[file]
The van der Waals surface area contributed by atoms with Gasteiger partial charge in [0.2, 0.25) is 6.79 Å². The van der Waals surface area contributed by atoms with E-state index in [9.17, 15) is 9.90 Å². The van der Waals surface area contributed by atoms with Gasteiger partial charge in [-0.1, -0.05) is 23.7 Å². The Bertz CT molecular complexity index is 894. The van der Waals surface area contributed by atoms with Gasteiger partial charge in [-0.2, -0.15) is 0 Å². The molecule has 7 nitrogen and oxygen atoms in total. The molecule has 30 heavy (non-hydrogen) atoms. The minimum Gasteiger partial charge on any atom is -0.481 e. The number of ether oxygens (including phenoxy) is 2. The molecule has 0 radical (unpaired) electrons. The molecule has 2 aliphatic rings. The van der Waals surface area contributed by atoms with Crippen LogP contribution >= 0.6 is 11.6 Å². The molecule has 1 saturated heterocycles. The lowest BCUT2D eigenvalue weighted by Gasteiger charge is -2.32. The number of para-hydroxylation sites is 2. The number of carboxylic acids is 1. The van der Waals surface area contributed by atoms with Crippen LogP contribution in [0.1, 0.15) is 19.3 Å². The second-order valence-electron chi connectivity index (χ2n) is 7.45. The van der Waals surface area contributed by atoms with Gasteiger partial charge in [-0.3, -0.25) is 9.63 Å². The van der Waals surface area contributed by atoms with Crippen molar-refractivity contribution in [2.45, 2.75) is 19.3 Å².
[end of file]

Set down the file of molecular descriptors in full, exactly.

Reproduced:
The van der Waals surface area contributed by atoms with Gasteiger partial charge in [0.2, 0.25) is 6.79 Å². The van der Waals surface area contributed by atoms with E-state index in [9.17, 15) is 9.90 Å². The van der Waals surface area contributed by atoms with Gasteiger partial charge in [-0.1, -0.05) is 23.7 Å². The Bertz CT molecular complexity index is 894. The van der Waals surface area contributed by atoms with Gasteiger partial charge in [-0.2, -0.15) is 0 Å². The molecule has 7 nitrogen and oxygen atoms in total. The molecule has 30 heavy (non-hydrogen) atoms. The minimum Gasteiger partial charge on any atom is -0.481 e. The number of ether oxygens (including phenoxy) is 2. The molecule has 0 radical (unpaired) electrons. The molecule has 2 aliphatic rings. The van der Waals surface area contributed by atoms with Crippen LogP contribution >= 0.6 is 11.6 Å². The molecule has 1 saturated heterocycles. The lowest BCUT2D eigenvalue weighted by Gasteiger charge is -2.32. The number of para-hydroxylation sites is 2. The number of carboxylic acids is 1. The van der Waals surface area contributed by atoms with Crippen LogP contribution in [0.1, 0.15) is 19.3 Å². The second-order valence-electron chi connectivity index (χ2n) is 7.45. The van der Waals surface area contributed by atoms with Gasteiger partial charge in [-0.3, -0.25) is 9.63 Å². The van der Waals surface area contributed by atoms with Crippen molar-refractivity contribution in [2.45, 2.75) is 19.3 Å².